acts to transform and to transgress.  These
stories are evidence of infusion and inspiration within communities across the globe
revealing the interdisciplinarity, passion, and
artistry needed to promote righteousness and
“Goddard is, at its heart, about learning
how to live, which necessitates a continual
conversation with ourselves about what it
means to be a good citizen locally and globally,” says Caryn Mirriam-Goldberg, founder
of the Transformative Language Arts program and acting director of the Goddard "


connection and collaboration



Deborah Hickey’s (PSY/CMHC faculty) creative research has
contributed to the development of Artful & Playful Expressions of
Genograms, a workshop shared at the Expressive Summit in New
York City. Hickey engages participants in one of several mediums
of artful/playful genograms that include: animal genograms;
mythology genograms; mapping genograms; and sculpturing.

Karen Werner (UGP
faculty) and Kristi Leora
Gansworth (MFAW-WA ’12) are
collaborating on an audio
and digital storytelling project
titled, I Have Been Born at the
Waterfall Many Times. The piece
is about colonization and water
as a living relative, focusing on
a sacred waterfall, Akikodjiwan
(Chaudière Falls), that is part
of a proposed real estate
development in the center of
Ottawa, Ontario. The project
was commissioned by the
academic journal Rethinking
Marxism for its winter 2016 issue
on Marxism and spirituality.

Poet Gale Jackson (MFAIA
faculty) has helped develop
Storyteller in Residence / Poet
in the House Collaborative
for public school students
in New York City. Says one
of her middle-school-aged
students, “The Poet in the
House Collaborative is very
important to me. Through
Professor Jackson’s teachings,
I learn to think more deeply
about who I am and about
the world around me.”
In the photo above, Gale Jackson (right)
works on “Story and Poetry in Chinese
Calligraphy” as the Eccles Visiting Scholar
at Southern Utah University
in March. At left, a postcard
of Chaudière Falls, a set of
cascades and waterfalls in
the centre of the OttawaGatineau metropolitan area
in Canada, which is the focus
of Karen Werner and Kristi
Leora Gansworth’s project.

" Graduate Institute (GGI). “What does it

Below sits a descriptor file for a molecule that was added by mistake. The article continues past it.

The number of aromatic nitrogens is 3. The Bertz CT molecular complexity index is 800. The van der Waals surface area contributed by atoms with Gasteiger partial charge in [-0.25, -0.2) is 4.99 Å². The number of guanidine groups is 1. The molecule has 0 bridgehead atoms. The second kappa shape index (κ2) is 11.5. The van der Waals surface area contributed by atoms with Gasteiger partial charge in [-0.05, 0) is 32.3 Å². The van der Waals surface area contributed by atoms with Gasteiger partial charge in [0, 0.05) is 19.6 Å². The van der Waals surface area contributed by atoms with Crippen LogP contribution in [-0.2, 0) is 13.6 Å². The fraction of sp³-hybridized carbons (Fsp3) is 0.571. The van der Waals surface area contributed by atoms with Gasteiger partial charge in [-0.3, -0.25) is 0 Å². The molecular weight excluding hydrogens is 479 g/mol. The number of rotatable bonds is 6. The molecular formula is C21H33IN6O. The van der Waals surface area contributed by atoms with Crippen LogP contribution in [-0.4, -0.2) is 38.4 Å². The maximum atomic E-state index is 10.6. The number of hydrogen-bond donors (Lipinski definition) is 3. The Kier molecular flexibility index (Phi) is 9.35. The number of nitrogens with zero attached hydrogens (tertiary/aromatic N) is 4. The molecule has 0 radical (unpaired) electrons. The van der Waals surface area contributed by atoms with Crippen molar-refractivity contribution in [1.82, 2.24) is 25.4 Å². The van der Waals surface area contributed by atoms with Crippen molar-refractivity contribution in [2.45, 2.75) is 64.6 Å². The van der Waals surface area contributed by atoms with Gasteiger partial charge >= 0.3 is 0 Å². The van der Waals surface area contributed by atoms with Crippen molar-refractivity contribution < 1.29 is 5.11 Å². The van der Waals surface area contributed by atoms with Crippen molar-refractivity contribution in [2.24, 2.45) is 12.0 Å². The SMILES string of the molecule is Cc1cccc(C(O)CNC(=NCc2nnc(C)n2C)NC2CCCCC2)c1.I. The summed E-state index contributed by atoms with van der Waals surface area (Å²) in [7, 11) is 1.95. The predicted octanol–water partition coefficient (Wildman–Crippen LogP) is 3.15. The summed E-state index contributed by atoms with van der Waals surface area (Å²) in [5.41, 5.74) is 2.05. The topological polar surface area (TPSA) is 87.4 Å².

mean to positively contribute to our communities in concert with the realities and possibilities the moment? How do
we take good care of ourselves, and others,
while pursuing what calls to us in our work,
activism, art, and studies? These are lifelong
questions that tilt us toward widening our
perception beyond our biases, limitations,
and ideas about the world to see, as clearly as
we can, what’s happening now. To see, to take
action, and to work in community...all takes
courage, vision, and willingness to dwell in
not knowing until we find our best ways forward, and, in that movement forward...make
a new story out of how we live.”
The Goddard College community is so
thoroughly engaged in creating new stories
and paradigms for living, they couldn’t possibly fit into the too few pages of this article,
let alone magazine. So, we’ve included a brief
list of Goddard people with a synopsis of their
storytelling and activism work. To read their
full stories, please visit
These stories about our alumni, students
and faculty and their, and therefore Goddard’s, work in the world to keep activism
alive is only the tip of the iceberg. The ones
mentioned here expose the epidermis of the
humanity that is inherent in the College’s
efforts to live its mission.
Acclaimed author Sue Monk Kidd wisely
warns us that “stories have to be told or they
die, and when they die, we can’t remember
who we are or why we’re here.” Goddard’s
brand of local and global activism is fueled
by a notion that links stories to truth-telling,
and truth-telling to justice. So, yes, stories
are being told; and, yes, they have to be told.
In fact, our lives depend on it. These stories
inspire and activate changes in self and in
society that may not be easy to witness; but
it remains irrefutable that the College’s storyinfused activism lives on. CW

Greene, Maxine. “Diversity and Inclusion:
Toward a Curriculum for Human Beings.”
Teachers College Record Winter 95.2 (1993):
Chamberlin, J. Edward. ”The Corn People Have
a Song Too. It Is Very Good”: On Beauty, Truth,
and Goodness.” Studies in American Indian
Literatures 21.3 (2009): 66-89. 



place as story

Wendy Call (BFAW faculty) recently
launched a map/place-based literary
project that contains a collection